Yale Cancer Center study shows new test can detect new and recurring bladder cancer


Revolutionary New Urine Screening Test Using New Keratin Cancer Biomarker 17 (K17) May Detect New Bladder Cancer In Patients With Hematuria Or Blood In The Urine, Study Finds conducted by researchers at Yale Cancer Center, Stony Brook University and KDx Diagnostics, Inc. The results also show that the test can detect recurrent bladder cancer in patients being watched for relapse. The study was published online today in the American Journal of Clinical Pathology.

According to the American Cancer Society, an estimated 81,000 cases of bladder cancer will be diagnosed in the United States this year. Accurate detection of bladder cancer or urothelial carcinoma (UC) is often difficult and expensive, requiring invasive camera-based testing methodology.

“Current methods used in cytology laboratories are based on subjective microscopic features which may not reliably distinguish between benign cells and low grade urothelial carcinomas,” said Luisa Escobar-Hoyos, MSc, PhD, assistant professor of therapeutic radiology at the Yale Cancer Center and co-lead author of the study. “There was an unmet clinical need to find biomarkers to improve the diagnostic accuracy of UC. Building on previous studies in our laboratory, this research confirms that K17 is a very sensitive diagnostic test for the initial screening and detection of recurrent cancer in all stages of UC.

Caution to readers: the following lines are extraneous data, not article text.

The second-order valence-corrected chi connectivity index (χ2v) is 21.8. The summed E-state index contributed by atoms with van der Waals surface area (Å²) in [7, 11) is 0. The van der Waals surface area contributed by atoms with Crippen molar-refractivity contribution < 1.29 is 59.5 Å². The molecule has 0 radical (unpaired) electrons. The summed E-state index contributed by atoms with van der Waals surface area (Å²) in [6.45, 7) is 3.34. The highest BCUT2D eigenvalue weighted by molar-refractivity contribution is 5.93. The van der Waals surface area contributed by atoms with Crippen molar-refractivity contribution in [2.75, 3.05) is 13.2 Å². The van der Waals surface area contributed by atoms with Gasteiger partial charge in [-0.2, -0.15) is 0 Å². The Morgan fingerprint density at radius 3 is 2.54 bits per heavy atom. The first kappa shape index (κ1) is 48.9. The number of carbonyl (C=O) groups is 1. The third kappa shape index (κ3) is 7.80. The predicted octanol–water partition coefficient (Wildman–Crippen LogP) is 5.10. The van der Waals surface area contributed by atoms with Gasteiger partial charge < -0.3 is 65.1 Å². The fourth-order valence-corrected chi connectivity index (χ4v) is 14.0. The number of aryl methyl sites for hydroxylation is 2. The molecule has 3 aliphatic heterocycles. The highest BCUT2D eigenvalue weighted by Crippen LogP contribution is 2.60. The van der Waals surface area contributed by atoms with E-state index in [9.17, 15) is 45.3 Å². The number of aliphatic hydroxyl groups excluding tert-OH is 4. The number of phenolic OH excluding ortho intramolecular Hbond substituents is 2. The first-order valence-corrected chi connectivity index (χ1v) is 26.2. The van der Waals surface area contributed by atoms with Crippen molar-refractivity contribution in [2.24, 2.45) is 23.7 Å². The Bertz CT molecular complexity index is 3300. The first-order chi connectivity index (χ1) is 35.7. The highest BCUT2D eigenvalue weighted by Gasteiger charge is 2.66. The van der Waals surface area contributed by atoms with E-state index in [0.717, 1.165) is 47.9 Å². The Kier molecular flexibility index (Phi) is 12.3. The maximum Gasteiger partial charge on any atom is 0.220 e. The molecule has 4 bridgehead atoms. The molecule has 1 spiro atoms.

The study was defined by two matched cohorts: a discovery cohort in which the optimal number of positive cells for optimal sensitivity and specificity was identified, and a validation cohort in which a new set of patients was evaluated. In this validation cohort, sensitivity and specificity in patients were 86% and 92%, respectively. When patients were divided into populations of hematuria and recurrent bladder cancer, the data showed sensitivity and specificity of 100% and 83%, respectively, in patients with hematuria, and sensitivity and specificity. 92% and 100%, respectively, in patients with recurrence. bladder cancer.

“We are pleased to report that the assay using a K17 biomarker continues to show high sensitivity in identifying both new cancers in patients with hematuria and recurrent cancers in patients monitored for UC,” said Nam W. Kim, PhD, Managing Director and CEO. Chief Technology Officer of KDx Diagnostics, Inc. “There is now growing evidence that the K17 non-invasive urine test will have a significant positive impact on the detection and management of UC. “


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